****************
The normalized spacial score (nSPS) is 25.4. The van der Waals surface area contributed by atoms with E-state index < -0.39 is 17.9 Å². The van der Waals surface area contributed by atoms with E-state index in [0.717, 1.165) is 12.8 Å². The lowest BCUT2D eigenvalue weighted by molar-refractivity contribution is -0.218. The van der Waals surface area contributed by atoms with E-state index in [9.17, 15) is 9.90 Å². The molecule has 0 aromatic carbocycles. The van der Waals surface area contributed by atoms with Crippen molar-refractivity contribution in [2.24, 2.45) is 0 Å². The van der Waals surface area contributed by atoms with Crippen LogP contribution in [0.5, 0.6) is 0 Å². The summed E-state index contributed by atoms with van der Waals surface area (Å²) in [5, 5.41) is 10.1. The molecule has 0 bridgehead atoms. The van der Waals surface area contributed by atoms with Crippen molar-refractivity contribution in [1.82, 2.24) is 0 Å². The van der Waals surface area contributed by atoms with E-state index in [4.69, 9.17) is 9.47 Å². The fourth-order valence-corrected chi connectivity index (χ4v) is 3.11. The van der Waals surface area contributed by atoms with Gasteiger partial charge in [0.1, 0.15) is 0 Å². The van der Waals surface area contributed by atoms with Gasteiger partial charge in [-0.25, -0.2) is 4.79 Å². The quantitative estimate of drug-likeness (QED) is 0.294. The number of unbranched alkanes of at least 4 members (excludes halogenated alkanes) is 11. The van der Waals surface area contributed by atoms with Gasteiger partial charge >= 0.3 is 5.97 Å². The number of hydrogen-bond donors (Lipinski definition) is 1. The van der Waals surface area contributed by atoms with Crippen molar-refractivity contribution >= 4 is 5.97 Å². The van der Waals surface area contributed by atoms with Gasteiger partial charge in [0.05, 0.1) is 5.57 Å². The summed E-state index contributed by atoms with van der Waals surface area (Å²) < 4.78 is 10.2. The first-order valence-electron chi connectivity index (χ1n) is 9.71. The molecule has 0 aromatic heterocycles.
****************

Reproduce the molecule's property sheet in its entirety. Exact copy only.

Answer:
The normalized spacial score (nSPS) is 25.4. The van der Waals surface area contributed by atoms with E-state index < -0.39 is 17.9 Å². The van der Waals surface area contributed by atoms with E-state index in [0.717, 1.165) is 12.8 Å². The lowest BCUT2D eigenvalue weighted by molar-refractivity contribution is -0.218. The van der Waals surface area contributed by atoms with E-state index in [9.17, 15) is 9.90 Å². The molecule has 0 aromatic carbocycles. The van der Waals surface area contributed by atoms with Crippen molar-refractivity contribution in [2.24, 2.45) is 0 Å². The van der Waals surface area contributed by atoms with Crippen LogP contribution in [0.5, 0.6) is 0 Å². The summed E-state index contributed by atoms with van der Waals surface area (Å²) in [5, 5.41) is 10.1. The molecule has 0 bridgehead atoms. The van der Waals surface area contributed by atoms with Crippen molar-refractivity contribution in [1.82, 2.24) is 0 Å². The van der Waals surface area contributed by atoms with E-state index in [4.69, 9.17) is 9.47 Å². The fourth-order valence-corrected chi connectivity index (χ4v) is 3.11. The van der Waals surface area contributed by atoms with Gasteiger partial charge in [0.1, 0.15) is 0 Å². The van der Waals surface area contributed by atoms with Gasteiger partial charge in [-0.25, -0.2) is 4.79 Å². The quantitative estimate of drug-likeness (QED) is 0.294. The number of unbranched alkanes of at least 4 members (excludes halogenated alkanes) is 11. The van der Waals surface area contributed by atoms with Gasteiger partial charge >= 0.3 is 5.97 Å². The number of hydrogen-bond donors (Lipinski definition) is 1. The van der Waals surface area contributed by atoms with Crippen molar-refractivity contribution >= 4 is 5.97 Å². The van der Waals surface area contributed by atoms with Gasteiger partial charge in [0.05, 0.1) is 5.57 Å². The summed E-state index contributed by atoms with van der Waals surface area (Å²) < 4.78 is 10.2. The first-order valence-electron chi connectivity index (χ1n) is 9.71. The molecule has 0 aromatic heterocycles.